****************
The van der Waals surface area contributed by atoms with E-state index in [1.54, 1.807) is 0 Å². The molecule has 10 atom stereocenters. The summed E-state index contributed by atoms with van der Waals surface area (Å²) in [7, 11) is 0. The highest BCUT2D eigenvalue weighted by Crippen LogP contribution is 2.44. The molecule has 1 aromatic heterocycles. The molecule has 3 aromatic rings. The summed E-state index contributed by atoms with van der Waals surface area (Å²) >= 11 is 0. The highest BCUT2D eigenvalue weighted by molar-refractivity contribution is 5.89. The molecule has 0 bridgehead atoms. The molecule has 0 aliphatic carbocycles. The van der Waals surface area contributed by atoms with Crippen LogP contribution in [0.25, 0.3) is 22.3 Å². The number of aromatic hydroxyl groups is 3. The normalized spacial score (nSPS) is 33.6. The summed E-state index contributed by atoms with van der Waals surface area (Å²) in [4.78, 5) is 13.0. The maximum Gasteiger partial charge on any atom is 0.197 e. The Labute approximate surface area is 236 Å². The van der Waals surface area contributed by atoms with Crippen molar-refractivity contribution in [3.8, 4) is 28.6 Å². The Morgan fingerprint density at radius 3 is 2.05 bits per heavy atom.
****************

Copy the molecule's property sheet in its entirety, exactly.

The van der Waals surface area contributed by atoms with E-state index in [1.54, 1.807) is 0 Å². The molecule has 10 atom stereocenters. The summed E-state index contributed by atoms with van der Waals surface area (Å²) in [7, 11) is 0. The highest BCUT2D eigenvalue weighted by Crippen LogP contribution is 2.44. The molecule has 1 aromatic heterocycles. The molecule has 3 aromatic rings. The summed E-state index contributed by atoms with van der Waals surface area (Å²) >= 11 is 0. The highest BCUT2D eigenvalue weighted by molar-refractivity contribution is 5.89. The molecule has 0 bridgehead atoms. The molecule has 0 aliphatic carbocycles. The van der Waals surface area contributed by atoms with Crippen LogP contribution in [0.25, 0.3) is 22.3 Å². The number of aromatic hydroxyl groups is 3. The normalized spacial score (nSPS) is 33.6. The summed E-state index contributed by atoms with van der Waals surface area (Å²) in [4.78, 5) is 13.0. The maximum Gasteiger partial charge on any atom is 0.197 e. The Labute approximate surface area is 236 Å². The van der Waals surface area contributed by atoms with Crippen molar-refractivity contribution in [3.8, 4) is 28.6 Å². The Morgan fingerprint density at radius 3 is 2.05 bits per heavy atom.